Alec Soth's Archived Blog

December 22, 2006

Friday Poem

Filed under: poetry,snow — alecsothblog @ 7:12 am

The main reason to have ‘Snow Week’ was to end it with this poem:

The Snow Man
by Wallace Stevens

One must have a mind of winter
To regard the frost and the boughs
Of the pine-trees crusted with snow;

And have been cold a long time
To behold the junipers shagged with ice,
The spruces rough in the distant glitter

Of the January sun; and not to think
Of any misery in the sound of the wind,
In the sound of a few leaves,

Which is the sound of the land
Full of the same wind
That is blowing in the same bare place

For the listener, who listens in the snow,
And, nothing himself, beholds
Nothing that is not there and the nothing that is.


  1. I get it….like snow week. OK, that’s all well and good IF you have snow. Virtual snow just doesn’t cut it. HEre in the NE we have yet to see a snowflake. There will be no white Christmas this year. But being from Texas, I can live with that.

    Comment by Frank Armstrong — December 22, 2006 @ 9:45 am

  2. You mean … All along … My God, you are Kaiser Sothe!

    Among twenty snowy mountains,
    The only moving thing
    Was the eye of the black bird.

    Have a good holiday, everyone, but don’t wait up for any British visitors: here in the UK, we are having Fog Week, and all flights are grounded.

    Comment by Mike C. — December 22, 2006 @ 11:02 am

  3. nice words to end the week Alec. have a good holiday!

    Comment by ben — December 22, 2006 @ 12:17 pm

  4. I wish that this blog had a place to click and just somehow make the words and images transform into a nice not too heavy book maybe a Japanese-style softcover with great paper which I could hold in my hands or read lying on my back in bed turning the pages back and forth back and forth then click again it would fold up and go back into the virtual world. Everything about it feels more material than digital.

    Comment by Susan — December 22, 2006 @ 1:14 pm

  5. …nice idea…susan… i print it many times, so i can read it laying in my sofa…
    nice hollydays to everybody!!

    Comment by ruben — December 22, 2006 @ 1:23 pm

  6. In honor of snow week, I have chosen to share a poem by Emily Dickinson. I live on Dickinson St. and if this poem were an address it would be 2 and a half blocks from my house.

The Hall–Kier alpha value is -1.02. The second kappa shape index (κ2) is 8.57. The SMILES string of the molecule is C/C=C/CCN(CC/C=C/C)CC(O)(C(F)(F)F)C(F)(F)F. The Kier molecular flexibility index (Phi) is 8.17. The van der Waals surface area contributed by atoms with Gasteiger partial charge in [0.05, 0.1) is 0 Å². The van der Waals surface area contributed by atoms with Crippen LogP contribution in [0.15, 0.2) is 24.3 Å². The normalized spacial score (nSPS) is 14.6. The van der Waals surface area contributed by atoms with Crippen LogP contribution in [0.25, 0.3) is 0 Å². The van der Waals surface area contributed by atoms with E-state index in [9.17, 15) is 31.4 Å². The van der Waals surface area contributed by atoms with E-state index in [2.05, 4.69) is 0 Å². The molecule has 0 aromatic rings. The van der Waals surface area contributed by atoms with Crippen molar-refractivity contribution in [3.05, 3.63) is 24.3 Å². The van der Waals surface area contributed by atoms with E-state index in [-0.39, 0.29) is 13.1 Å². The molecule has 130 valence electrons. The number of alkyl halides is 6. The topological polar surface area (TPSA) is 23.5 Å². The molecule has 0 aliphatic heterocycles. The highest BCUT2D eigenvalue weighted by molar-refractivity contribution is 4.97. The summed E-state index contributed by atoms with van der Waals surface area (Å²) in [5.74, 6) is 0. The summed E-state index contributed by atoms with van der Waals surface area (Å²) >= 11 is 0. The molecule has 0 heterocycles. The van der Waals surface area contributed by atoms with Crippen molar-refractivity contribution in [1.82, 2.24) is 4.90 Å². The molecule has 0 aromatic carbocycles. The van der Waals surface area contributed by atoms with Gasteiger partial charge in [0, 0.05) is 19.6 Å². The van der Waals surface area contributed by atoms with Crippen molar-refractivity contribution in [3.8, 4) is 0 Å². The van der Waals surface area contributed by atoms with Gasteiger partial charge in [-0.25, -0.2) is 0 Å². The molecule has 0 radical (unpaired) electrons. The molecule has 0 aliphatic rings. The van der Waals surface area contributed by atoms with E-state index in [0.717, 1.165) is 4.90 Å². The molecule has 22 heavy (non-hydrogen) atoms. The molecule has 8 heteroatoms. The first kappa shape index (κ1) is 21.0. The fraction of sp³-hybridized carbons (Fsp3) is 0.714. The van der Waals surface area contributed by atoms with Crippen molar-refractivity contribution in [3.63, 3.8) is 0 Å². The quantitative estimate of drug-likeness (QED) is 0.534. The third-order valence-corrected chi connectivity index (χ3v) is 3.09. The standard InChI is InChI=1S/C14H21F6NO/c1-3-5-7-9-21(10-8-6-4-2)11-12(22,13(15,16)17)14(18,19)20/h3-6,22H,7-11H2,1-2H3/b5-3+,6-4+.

The Snow that never drifts —
    The transient, fragrant snow
    That comes a single time a Year
    Is softly driving now —

    So thorough in the Tree
    At night beneath the star
    That it was February’s Foot
    Experience would swear —

    Like Winter as a Face
    We stern and former knew
    Repaired of all but Loneliness
    By Nature’s Alibi —

    Were every storm so spice
    The Value could not be —
    We buy with contrast — Pang is good
    As near as memory —

    Emily Dickinson

    Comment by Zoe Strauss — December 22, 2006 @ 8:01 pm

  7. Thanks for the kind words Susan. And thanks for the poem Zoe. Here is yet another snow poem (and Christmas poem too!) for the Japanese-style softcover:

    December: Revisiting my old isolation room
    by Franz Wright

    Lit window-
    I know you’re still up
    (in the past)
    where I left you

    Scrawny starlings building
    out of nothing hopeless shelter
    in the snowy corner of
    that window gone abruptly dark

    I freely stand here
    while you burn
    among the screaming, the

    zombies, the pacers, the shit-fingerpainters and furious
    nocturnal soliloquists

    A bone-freezing wind blows. My mother
    always left a shot of whiskey out
    for Santa Claus, someone confides
    close to my ear
    twenty years ago…

    I think someone had lighted a candle for me
    I am sure of it
    with so few plausible causes
    to justify the current
    and remarkably convincing
    impression of one of the normal
    with which I no (most days) present. But

    the unvisited

    in dark churches
    by their families now

    wind, cold wind, they blow the candles out and haunt Noel.

    Comment by Alec Soth — December 22, 2006 @ 9:56 pm

  8. Please don’t forget the old masters in the softcover book.

    This first fallen snow
    is barely enough to bend
    the jonquil leaves


    Comment by Clint Weathers — December 23, 2006 @ 2:56 pm

  9. Not a poem, but a consoling thought for the snowless Northeasterners this year (so far anyway…)

    ‘If every word spoken in New York City daily were somehow to materialize as a snowflake, each day there would be a blizzard.’

    Kenneth Goldsmith

    Comment by Mark S — December 23, 2006 @ 3:27 pm

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